How do you dream up your vessels?
The vessels in the Permanent Collection all came out of one vessel, which was a Peruvian stirrup vessel made to carry water. When I first came across the many variations on this functional design, I was enchanted. I created my take on the form which evolved into what is now the Single Stem Vessel and my most well-known piece. I designed the rest of the collection to complement those round bellies, arching bridges, and thin necks. The collection includes these six initial vessels plus a new favorite—the Bridge Handled Vessel—and will be adding three more new forms that riff off the Bridge for SS20.
Do you ever keep pieces just for yourself and not share, show, or sell them?
I live with all of my more experimental pieces and some broken pieces. I’ve kept a couple of originals from the Permanent Collection as well and will never sell them. But, for the most part, I'm not very precious with my work. Moving an older work out of the studio makes room for something new, and I always want to be moving forward.
Anywhere you’d like to go for experience, any mediums you’d like to play with?
I just went to the Hanna Eshel show at Patrick Parish, and now I’m dreaming of going to Carrera and carving marble. But there’s a never-ending list of both places and medium.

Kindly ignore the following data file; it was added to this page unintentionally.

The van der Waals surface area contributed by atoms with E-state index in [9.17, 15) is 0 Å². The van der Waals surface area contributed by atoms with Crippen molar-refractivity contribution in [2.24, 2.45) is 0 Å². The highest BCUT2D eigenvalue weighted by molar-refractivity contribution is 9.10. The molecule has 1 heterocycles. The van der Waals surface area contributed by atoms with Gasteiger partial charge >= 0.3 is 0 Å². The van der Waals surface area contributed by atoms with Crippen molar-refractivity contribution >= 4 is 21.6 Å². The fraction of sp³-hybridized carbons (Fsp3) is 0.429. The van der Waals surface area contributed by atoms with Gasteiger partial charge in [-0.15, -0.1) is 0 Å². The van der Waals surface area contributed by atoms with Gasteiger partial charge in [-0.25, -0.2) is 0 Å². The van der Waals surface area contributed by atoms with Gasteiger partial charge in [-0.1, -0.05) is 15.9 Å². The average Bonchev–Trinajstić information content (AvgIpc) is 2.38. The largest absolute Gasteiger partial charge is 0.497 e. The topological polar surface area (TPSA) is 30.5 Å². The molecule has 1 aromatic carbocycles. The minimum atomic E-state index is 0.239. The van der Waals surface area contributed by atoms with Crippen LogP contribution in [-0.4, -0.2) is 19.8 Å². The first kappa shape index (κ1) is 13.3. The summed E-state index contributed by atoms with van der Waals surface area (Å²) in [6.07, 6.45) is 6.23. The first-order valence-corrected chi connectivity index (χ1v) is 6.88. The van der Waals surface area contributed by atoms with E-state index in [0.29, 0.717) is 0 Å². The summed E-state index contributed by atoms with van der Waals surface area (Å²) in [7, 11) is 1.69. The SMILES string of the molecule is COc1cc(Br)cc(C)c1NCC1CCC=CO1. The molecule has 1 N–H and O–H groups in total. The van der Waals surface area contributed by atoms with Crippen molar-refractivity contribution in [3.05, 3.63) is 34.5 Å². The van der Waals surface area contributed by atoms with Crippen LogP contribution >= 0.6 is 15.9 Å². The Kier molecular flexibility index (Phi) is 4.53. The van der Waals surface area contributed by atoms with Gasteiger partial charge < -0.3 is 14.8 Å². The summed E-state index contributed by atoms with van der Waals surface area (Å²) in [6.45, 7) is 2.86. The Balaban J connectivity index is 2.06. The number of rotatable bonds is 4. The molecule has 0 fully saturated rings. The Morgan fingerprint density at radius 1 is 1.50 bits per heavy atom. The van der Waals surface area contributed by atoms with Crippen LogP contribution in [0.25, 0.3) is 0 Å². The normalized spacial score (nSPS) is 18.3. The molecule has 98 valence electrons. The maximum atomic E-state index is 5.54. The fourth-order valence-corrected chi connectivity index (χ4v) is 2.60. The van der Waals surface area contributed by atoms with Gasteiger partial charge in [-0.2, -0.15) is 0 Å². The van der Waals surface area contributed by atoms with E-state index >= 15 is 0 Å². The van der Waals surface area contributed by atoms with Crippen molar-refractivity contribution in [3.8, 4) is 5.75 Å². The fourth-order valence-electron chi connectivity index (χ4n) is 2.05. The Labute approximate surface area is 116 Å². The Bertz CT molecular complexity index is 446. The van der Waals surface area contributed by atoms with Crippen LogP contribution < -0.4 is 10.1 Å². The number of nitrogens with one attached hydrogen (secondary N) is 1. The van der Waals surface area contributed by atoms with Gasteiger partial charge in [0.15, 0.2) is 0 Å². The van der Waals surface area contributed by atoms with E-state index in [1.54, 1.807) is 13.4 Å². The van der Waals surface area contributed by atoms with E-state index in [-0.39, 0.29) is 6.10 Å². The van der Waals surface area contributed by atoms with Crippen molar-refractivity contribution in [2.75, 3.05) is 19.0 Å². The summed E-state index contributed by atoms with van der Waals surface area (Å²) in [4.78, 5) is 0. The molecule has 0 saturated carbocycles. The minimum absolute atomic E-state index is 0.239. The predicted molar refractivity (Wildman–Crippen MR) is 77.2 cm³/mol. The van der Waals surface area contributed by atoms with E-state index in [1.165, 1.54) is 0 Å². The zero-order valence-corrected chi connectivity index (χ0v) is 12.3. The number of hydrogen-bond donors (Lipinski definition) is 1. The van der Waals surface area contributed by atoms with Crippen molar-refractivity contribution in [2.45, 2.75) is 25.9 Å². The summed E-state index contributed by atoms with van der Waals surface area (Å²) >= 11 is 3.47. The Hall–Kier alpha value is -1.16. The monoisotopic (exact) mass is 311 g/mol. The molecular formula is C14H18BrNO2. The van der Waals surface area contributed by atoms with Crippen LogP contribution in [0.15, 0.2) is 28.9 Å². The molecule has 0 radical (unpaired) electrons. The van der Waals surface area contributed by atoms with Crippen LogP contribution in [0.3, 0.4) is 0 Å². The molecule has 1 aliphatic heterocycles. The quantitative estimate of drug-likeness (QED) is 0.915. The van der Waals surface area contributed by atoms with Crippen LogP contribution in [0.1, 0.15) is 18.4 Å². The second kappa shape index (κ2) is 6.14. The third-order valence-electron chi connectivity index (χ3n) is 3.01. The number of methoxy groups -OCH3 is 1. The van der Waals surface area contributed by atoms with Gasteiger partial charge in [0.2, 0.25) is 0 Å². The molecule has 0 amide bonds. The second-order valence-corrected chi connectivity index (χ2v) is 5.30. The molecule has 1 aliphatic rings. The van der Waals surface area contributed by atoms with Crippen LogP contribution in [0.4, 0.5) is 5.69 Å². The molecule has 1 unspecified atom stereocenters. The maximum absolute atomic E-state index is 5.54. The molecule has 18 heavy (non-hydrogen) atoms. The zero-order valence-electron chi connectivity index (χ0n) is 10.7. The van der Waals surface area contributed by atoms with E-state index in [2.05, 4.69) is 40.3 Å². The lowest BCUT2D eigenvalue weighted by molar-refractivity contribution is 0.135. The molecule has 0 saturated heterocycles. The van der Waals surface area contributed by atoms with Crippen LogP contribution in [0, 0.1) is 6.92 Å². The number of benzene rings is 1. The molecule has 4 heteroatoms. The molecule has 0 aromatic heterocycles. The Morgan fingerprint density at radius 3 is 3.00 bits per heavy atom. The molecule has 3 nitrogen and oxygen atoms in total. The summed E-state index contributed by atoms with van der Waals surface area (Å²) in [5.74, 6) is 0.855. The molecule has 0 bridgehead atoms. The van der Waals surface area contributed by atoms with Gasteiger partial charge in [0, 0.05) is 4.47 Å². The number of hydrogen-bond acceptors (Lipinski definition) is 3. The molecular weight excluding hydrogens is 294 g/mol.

What do you wear when you work?
Probably things I shouldn’t be wearing to work. I have some designated work pants and jumpsuits but, as soon as they're matted with clay and glaze, I usually start wearing my out-of-studio clothes which then transition into studio clothes—at least, If I’m wearing a lighter palette, you can't tell I'm dirty unless you pat my leg and see all of the dust rise off.
In which arts are you a frequent observer rather than an active participant?
Again, other tactile mediums like wood and stone, but hopefully not for long. I've been messing around with dance in a movement class with a group of people I adore—they are the real deal, and I can't wait to do an installation with them at some point. I used to think I'd make a good actress because I have a (too) expressive face. As it turns out, I'm rotten at remembering lines and just crack myself up. And fashion, but as the industry becomes more environmentally and culturally conscious, it’s easier to admit I like having a uniform as an extension of myself and my work.